With regards to the complex question about which groups benefit when a type of traditional knowledge is in widespread use, a company may negotiate in good faith with one indigenous community, and remunerate them according to the agreement they negotiate. However, the company also must pay 0.5 percent of its profits from the knowledge into a general fund, which is then disbursed to the range of communities which practice this traditional knowledge. The fund will be responsible for solving disputes with other communities not involved in the original transaction. In addition, Brazil has developed “community protocols” – guidelines to assist indigenous communities in interacting with society at large, and the new law has created the National Program for Benefit Sharing, which will be managed with resources from the fund.
The new law requires benefit sharing only after the product has been commercialized and is bringing in revenue, an innovative clause which has attracted the support of Syngenta, for example, which cited the Brazilian legislation as a model for other countries. The Brazilian Association of Industrial Biotechnology (ABBI), which has many international companies as members, was actively involved in drafting the legislation.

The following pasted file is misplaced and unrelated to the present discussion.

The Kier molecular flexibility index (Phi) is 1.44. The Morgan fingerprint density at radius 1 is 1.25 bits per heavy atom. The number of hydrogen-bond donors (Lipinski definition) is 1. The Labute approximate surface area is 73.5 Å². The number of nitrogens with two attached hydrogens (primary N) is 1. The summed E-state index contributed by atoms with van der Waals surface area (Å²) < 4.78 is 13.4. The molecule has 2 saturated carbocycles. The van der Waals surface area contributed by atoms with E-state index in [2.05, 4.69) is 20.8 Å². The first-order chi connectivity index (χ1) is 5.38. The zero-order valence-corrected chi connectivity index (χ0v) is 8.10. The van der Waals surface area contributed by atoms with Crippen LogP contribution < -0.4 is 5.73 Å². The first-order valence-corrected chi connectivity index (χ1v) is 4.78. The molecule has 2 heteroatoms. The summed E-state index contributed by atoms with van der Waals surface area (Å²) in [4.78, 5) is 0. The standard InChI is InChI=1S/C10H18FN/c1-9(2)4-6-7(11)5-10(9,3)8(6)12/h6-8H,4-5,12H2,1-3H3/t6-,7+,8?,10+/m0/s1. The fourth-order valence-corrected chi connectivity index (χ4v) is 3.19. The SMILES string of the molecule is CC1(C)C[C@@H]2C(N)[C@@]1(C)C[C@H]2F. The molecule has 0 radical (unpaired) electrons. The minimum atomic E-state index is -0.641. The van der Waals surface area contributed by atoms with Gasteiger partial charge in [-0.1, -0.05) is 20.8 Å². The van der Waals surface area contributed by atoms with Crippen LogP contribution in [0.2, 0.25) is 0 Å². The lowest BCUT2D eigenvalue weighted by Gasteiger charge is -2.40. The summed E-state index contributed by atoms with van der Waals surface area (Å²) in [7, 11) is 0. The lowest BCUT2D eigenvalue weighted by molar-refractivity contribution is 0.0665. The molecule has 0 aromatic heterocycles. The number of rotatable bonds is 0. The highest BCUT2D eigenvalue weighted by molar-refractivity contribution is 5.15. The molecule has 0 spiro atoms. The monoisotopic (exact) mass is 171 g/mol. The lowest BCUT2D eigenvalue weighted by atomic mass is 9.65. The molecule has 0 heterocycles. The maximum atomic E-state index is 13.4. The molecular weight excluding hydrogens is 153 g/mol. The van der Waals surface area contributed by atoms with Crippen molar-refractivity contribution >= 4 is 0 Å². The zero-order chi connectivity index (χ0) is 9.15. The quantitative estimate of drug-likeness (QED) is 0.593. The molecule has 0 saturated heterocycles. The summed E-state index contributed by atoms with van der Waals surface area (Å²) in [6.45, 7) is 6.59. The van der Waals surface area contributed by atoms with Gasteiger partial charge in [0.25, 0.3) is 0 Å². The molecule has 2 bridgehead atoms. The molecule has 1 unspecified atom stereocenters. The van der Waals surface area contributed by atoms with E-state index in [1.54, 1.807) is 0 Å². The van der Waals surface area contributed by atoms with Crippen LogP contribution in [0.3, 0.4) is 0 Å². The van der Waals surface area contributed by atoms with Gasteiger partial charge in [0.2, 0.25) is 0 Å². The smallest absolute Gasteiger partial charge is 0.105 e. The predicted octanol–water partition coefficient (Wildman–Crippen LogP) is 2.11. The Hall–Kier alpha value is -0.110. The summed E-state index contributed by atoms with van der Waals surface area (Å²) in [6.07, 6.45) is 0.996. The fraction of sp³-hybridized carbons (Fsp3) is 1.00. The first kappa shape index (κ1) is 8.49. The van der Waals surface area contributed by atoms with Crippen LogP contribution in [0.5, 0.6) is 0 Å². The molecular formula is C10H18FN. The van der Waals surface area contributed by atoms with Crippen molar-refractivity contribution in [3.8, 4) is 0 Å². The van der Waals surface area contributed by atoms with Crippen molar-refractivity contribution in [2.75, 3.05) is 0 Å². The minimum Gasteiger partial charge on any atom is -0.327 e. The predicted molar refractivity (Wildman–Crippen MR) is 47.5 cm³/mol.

The new law allows for two types of sample sharing internationally. A remittance (“remessa”) is the traditional method and follows existing international standards. Remittances are used if the sample will stay in the receiving country, and are simple if the company or institution has a Brazilian partner. The second, new way to send a shipment (“envio”) can be used if the sample is part of research being developed in a partnership. Samples sent as envios are to be shipped back to Brazil or destroyed at the conclusion of the experiment.